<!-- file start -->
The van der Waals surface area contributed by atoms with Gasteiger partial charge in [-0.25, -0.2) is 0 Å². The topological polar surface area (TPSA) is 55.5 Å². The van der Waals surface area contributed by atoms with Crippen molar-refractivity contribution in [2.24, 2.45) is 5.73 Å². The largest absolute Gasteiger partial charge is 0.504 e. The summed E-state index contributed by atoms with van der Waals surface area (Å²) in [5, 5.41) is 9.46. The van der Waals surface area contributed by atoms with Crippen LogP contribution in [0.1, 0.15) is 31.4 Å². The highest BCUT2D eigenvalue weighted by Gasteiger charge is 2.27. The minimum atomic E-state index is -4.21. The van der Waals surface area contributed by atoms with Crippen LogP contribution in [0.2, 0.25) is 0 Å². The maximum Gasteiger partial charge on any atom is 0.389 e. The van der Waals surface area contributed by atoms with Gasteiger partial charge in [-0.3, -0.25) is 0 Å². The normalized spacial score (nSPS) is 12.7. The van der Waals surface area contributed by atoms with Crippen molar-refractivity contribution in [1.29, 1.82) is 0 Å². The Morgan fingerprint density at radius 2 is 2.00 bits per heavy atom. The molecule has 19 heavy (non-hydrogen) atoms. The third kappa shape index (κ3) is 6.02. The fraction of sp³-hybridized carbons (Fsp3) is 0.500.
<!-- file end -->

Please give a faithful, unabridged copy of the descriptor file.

The van der Waals surface area contributed by atoms with Gasteiger partial charge in [-0.25, -0.2) is 0 Å². The topological polar surface area (TPSA) is 55.5 Å². The van der Waals surface area contributed by atoms with Crippen molar-refractivity contribution in [2.24, 2.45) is 5.73 Å². The largest absolute Gasteiger partial charge is 0.504 e. The summed E-state index contributed by atoms with van der Waals surface area (Å²) in [5, 5.41) is 9.46. The van der Waals surface area contributed by atoms with Crippen LogP contribution in [0.1, 0.15) is 31.4 Å². The highest BCUT2D eigenvalue weighted by Gasteiger charge is 2.27. The minimum atomic E-state index is -4.21. The van der Waals surface area contributed by atoms with Crippen LogP contribution in [0.2, 0.25) is 0 Å². The maximum Gasteiger partial charge on any atom is 0.389 e. The van der Waals surface area contributed by atoms with Gasteiger partial charge in [-0.3, -0.25) is 0 Å². The normalized spacial score (nSPS) is 12.7. The van der Waals surface area contributed by atoms with Crippen molar-refractivity contribution in [1.29, 1.82) is 0 Å². The Morgan fingerprint density at radius 2 is 2.00 bits per heavy atom. The molecule has 19 heavy (non-hydrogen) atoms. The third kappa shape index (κ3) is 6.02. The fraction of sp³-hybridized carbons (Fsp3) is 0.500.